If you happen to see me during these first few weeks of school, know that behind the brave, smiling face that my children will witness as they head to their new classrooms is a parent who is excited, a little unsure, and more than slightly sentimental. It’s a new beginning for all of us.

For the past seven years, my primary identity has been that of “mom.” The label “mom” (or “parent” for that matter) simply doesn’t cover all the roles and jobs and details that have come to encompass my daily responsibilities at one time or another: lunch maker, juice Sherpa, story reader, block stacker, diaper changer, primary nutritional source, street-crossing hand holder, playdate organizer and supervisor, public transportation adventurer, playmate, binkie and blankie rescuer. Having both kids in school all day will obviously be a big change for them, but it took me a while to realize that for me (especially in our label-defining and obsessed society), my own identity is also in need of an evolution.

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It’s difficult to define yourself when your day revolves around someone else’s activities. For the first time in seven years, my days will look completely different. From the hours of eight until three, I will not attend a playdate, kiddie art, or music class. I will not make ice cream sundaes out of Play-doh or visit a children’s museum for the eight millionth time or think constantly about where the nearest bathroom is. I will not answer the questions, “What can I have for snack?” or “Is it time for video yet?” I won’t look forward to nap time. I know what my days won’t look like, but the new rhythms and schedules have yet to be decided, and the uncertainty is unsettling for a planner like me.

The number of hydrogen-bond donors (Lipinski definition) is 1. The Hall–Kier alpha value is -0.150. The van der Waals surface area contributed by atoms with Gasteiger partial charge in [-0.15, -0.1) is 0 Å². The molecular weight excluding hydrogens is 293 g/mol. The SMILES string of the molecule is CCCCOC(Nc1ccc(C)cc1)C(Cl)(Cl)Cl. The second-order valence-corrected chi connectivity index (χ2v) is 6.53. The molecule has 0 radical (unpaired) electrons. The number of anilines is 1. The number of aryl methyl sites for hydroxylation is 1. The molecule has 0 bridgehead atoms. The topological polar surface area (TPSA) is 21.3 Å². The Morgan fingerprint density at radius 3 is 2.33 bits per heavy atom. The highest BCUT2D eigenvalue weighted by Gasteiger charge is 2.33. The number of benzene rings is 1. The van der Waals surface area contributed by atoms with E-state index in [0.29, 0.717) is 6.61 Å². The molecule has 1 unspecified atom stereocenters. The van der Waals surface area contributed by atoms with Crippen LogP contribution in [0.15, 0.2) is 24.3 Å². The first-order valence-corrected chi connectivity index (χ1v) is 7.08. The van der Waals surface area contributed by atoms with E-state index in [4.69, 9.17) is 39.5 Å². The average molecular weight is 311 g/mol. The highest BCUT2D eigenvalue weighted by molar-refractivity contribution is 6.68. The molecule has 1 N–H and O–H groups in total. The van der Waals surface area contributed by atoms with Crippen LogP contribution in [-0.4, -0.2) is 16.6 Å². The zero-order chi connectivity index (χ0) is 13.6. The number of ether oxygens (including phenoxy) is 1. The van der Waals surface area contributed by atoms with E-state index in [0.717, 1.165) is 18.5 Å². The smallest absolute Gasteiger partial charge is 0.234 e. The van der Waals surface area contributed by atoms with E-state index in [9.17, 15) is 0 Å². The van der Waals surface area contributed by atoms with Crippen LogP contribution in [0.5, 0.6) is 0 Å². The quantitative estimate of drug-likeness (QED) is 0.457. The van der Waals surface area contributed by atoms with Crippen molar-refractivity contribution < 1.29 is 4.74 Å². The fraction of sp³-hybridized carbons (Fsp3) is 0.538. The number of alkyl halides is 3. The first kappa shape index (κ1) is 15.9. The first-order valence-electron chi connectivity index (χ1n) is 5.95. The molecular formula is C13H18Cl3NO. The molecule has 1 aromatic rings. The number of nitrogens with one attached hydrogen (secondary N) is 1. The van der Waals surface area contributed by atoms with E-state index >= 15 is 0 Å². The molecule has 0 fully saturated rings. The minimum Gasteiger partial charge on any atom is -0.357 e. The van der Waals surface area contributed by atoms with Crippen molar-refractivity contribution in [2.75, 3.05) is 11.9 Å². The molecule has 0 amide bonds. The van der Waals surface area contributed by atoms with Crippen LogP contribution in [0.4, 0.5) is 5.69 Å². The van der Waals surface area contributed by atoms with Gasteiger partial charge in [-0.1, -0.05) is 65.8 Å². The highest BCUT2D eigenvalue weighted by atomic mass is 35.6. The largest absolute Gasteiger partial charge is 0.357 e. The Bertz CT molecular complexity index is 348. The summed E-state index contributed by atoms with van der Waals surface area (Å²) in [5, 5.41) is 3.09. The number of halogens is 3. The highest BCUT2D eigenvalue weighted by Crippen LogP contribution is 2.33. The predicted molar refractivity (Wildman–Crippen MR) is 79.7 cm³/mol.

Part of me is undeniably happy to have this time. I have worked from home for the majority of my children’s lives, but they don’t really consider me a “working parent” (the way they definitely see my husband, who logs 70 hours plus at work each week). Most of my working hours take place before they are awake or after they have gone to sleep, so my schedule affects them very little. Being able to work during “normal” hours will free up those other hours for exercise, hanging out with my husband and friends, cooking healthy meals, etc. Having several hours each day to complete assignments (as well as take care of some not-so-fun-for-kids errands like grocery shopping) means that the time I do have with my kids can be more fun and playful and less focused on when I can begin or complete my next job.

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But there’s another large part of me that feels nostalgic for this time in my life that is ending. My seven and almost five year-old will now be spending the majority of their waking hours during the week without me. Hearing about their days secondhand feels different than being there to experience them.